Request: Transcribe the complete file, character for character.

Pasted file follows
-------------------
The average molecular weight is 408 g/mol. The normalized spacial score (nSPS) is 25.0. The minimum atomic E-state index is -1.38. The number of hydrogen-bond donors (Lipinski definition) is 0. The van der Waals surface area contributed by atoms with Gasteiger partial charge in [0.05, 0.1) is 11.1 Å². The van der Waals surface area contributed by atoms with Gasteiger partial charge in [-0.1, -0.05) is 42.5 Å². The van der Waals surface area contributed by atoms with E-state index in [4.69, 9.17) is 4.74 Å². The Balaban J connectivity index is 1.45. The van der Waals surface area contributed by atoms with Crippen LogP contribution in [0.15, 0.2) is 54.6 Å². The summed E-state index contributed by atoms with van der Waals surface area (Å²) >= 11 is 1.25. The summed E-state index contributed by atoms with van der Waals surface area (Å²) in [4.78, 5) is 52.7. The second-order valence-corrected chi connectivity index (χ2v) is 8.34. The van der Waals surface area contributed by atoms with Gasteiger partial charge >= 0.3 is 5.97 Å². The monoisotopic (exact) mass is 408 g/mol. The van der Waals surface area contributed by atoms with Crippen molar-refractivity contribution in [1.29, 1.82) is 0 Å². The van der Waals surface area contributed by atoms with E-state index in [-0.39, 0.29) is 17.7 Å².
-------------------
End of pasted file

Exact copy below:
The average molecular weight is 408 g/mol. The normalized spacial score (nSPS) is 25.0. The minimum atomic E-state index is -1.38. The number of hydrogen-bond donors (Lipinski definition) is 0. The van der Waals surface area contributed by atoms with Gasteiger partial charge in [0.05, 0.1) is 11.1 Å². The van der Waals surface area contributed by atoms with Gasteiger partial charge in [-0.1, -0.05) is 42.5 Å². The van der Waals surface area contributed by atoms with E-state index in [4.69, 9.17) is 4.74 Å². The Balaban J connectivity index is 1.45. The van der Waals surface area contributed by atoms with Crippen LogP contribution in [0.15, 0.2) is 54.6 Å². The summed E-state index contributed by atoms with van der Waals surface area (Å²) >= 11 is 1.25. The summed E-state index contributed by atoms with van der Waals surface area (Å²) in [4.78, 5) is 52.7. The second-order valence-corrected chi connectivity index (χ2v) is 8.34. The van der Waals surface area contributed by atoms with Gasteiger partial charge >= 0.3 is 5.97 Å². The monoisotopic (exact) mass is 408 g/mol. The van der Waals surface area contributed by atoms with Crippen molar-refractivity contribution in [1.29, 1.82) is 0 Å². The van der Waals surface area contributed by atoms with E-state index in [-0.39, 0.29) is 17.7 Å².